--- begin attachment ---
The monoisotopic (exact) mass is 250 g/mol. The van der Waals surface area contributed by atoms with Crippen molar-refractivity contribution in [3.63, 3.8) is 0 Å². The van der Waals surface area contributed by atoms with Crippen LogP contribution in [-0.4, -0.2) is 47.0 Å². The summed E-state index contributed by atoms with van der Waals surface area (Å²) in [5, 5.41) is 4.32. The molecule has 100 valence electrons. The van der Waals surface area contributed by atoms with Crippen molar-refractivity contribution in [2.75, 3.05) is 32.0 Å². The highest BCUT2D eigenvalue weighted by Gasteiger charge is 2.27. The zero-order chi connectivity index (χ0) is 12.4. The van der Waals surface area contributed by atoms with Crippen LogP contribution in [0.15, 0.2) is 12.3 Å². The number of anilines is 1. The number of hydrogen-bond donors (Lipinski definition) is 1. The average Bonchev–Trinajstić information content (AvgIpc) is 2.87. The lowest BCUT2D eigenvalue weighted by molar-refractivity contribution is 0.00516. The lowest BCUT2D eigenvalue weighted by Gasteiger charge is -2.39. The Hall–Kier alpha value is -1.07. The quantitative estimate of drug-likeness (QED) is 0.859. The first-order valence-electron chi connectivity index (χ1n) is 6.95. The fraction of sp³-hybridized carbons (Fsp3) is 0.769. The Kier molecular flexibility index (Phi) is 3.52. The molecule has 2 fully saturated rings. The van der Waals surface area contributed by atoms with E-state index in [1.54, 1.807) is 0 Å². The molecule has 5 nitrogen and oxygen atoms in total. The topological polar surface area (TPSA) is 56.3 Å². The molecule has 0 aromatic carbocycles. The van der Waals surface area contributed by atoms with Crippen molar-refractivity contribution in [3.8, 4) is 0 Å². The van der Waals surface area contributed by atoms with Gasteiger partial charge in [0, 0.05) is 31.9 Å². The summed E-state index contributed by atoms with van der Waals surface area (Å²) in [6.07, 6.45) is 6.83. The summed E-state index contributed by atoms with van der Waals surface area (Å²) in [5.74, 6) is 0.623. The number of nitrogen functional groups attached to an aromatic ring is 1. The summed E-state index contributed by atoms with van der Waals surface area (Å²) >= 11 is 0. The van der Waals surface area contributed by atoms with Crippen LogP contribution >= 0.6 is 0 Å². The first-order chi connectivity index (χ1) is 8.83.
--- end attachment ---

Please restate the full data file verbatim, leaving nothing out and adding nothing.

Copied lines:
The monoisotopic (exact) mass is 250 g/mol. The van der Waals surface area contributed by atoms with Crippen molar-refractivity contribution in [3.63, 3.8) is 0 Å². The van der Waals surface area contributed by atoms with Crippen LogP contribution in [-0.4, -0.2) is 47.0 Å². The summed E-state index contributed by atoms with van der Waals surface area (Å²) in [5, 5.41) is 4.32. The molecule has 100 valence electrons. The van der Waals surface area contributed by atoms with Crippen molar-refractivity contribution in [2.75, 3.05) is 32.0 Å². The highest BCUT2D eigenvalue weighted by Gasteiger charge is 2.27. The zero-order chi connectivity index (χ0) is 12.4. The van der Waals surface area contributed by atoms with Crippen LogP contribution in [0.15, 0.2) is 12.3 Å². The number of anilines is 1. The number of hydrogen-bond donors (Lipinski definition) is 1. The average Bonchev–Trinajstić information content (AvgIpc) is 2.87. The lowest BCUT2D eigenvalue weighted by molar-refractivity contribution is 0.00516. The lowest BCUT2D eigenvalue weighted by Gasteiger charge is -2.39. The Hall–Kier alpha value is -1.07. The quantitative estimate of drug-likeness (QED) is 0.859. The first-order valence-electron chi connectivity index (χ1n) is 6.95. The fraction of sp³-hybridized carbons (Fsp3) is 0.769. The Kier molecular flexibility index (Phi) is 3.52. The molecule has 2 fully saturated rings. The van der Waals surface area contributed by atoms with E-state index in [1.54, 1.807) is 0 Å². The molecule has 5 nitrogen and oxygen atoms in total. The topological polar surface area (TPSA) is 56.3 Å². The molecule has 0 aromatic carbocycles. The van der Waals surface area contributed by atoms with Crippen molar-refractivity contribution in [3.8, 4) is 0 Å². The van der Waals surface area contributed by atoms with Gasteiger partial charge in [0, 0.05) is 31.9 Å². The summed E-state index contributed by atoms with van der Waals surface area (Å²) in [6.07, 6.45) is 6.83. The summed E-state index contributed by atoms with van der Waals surface area (Å²) in [5.74, 6) is 0.623. The number of nitrogen functional groups attached to an aromatic ring is 1. The summed E-state index contributed by atoms with van der Waals surface area (Å²) >= 11 is 0. The van der Waals surface area contributed by atoms with Crippen LogP contribution >= 0.6 is 0 Å². The first-order chi connectivity index (χ1) is 8.83.